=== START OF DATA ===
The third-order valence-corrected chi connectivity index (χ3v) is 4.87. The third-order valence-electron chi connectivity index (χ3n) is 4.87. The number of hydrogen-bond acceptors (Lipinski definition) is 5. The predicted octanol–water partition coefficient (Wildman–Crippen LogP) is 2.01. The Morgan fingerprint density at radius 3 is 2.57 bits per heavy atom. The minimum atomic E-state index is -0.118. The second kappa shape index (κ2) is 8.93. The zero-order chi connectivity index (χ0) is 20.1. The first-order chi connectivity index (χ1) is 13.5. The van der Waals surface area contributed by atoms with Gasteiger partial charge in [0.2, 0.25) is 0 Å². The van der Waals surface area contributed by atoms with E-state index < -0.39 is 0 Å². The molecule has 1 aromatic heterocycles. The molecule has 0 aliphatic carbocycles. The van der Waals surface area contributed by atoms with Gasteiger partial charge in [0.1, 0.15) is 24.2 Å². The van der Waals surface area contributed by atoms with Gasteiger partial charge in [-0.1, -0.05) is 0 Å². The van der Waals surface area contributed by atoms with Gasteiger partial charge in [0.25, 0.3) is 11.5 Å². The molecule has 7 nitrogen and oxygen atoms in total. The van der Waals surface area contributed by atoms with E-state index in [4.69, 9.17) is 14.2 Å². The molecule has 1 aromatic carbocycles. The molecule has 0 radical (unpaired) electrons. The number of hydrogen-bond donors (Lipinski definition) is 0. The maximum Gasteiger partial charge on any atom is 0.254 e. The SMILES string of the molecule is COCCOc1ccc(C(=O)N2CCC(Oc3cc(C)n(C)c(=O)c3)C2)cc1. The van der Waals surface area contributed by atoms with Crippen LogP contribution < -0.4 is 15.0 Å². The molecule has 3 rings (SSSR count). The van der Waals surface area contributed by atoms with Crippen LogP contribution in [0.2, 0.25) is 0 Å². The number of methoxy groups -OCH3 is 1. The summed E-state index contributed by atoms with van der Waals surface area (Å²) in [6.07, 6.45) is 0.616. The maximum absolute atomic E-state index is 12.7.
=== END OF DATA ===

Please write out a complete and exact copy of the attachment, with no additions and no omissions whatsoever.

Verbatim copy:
The third-order valence-corrected chi connectivity index (χ3v) is 4.87. The third-order valence-electron chi connectivity index (χ3n) is 4.87. The number of hydrogen-bond acceptors (Lipinski definition) is 5. The predicted octanol–water partition coefficient (Wildman–Crippen LogP) is 2.01. The Morgan fingerprint density at radius 3 is 2.57 bits per heavy atom. The minimum atomic E-state index is -0.118. The second kappa shape index (κ2) is 8.93. The zero-order chi connectivity index (χ0) is 20.1. The first-order chi connectivity index (χ1) is 13.5. The van der Waals surface area contributed by atoms with Gasteiger partial charge in [0.2, 0.25) is 0 Å². The van der Waals surface area contributed by atoms with E-state index < -0.39 is 0 Å². The molecule has 1 aromatic heterocycles. The molecule has 0 aliphatic carbocycles. The van der Waals surface area contributed by atoms with Gasteiger partial charge in [0.1, 0.15) is 24.2 Å². The van der Waals surface area contributed by atoms with Gasteiger partial charge in [-0.1, -0.05) is 0 Å². The van der Waals surface area contributed by atoms with Gasteiger partial charge in [0.25, 0.3) is 11.5 Å². The molecule has 7 nitrogen and oxygen atoms in total. The van der Waals surface area contributed by atoms with E-state index in [4.69, 9.17) is 14.2 Å². The molecule has 1 aromatic carbocycles. The molecule has 0 radical (unpaired) electrons. The number of hydrogen-bond donors (Lipinski definition) is 0. The maximum Gasteiger partial charge on any atom is 0.254 e. The SMILES string of the molecule is COCCOc1ccc(C(=O)N2CCC(Oc3cc(C)n(C)c(=O)c3)C2)cc1. The van der Waals surface area contributed by atoms with Crippen LogP contribution < -0.4 is 15.0 Å². The molecule has 3 rings (SSSR count). The van der Waals surface area contributed by atoms with Crippen LogP contribution in [0.2, 0.25) is 0 Å². The number of methoxy groups -OCH3 is 1. The summed E-state index contributed by atoms with van der Waals surface area (Å²) in [6.07, 6.45) is 0.616. The maximum absolute atomic E-state index is 12.7.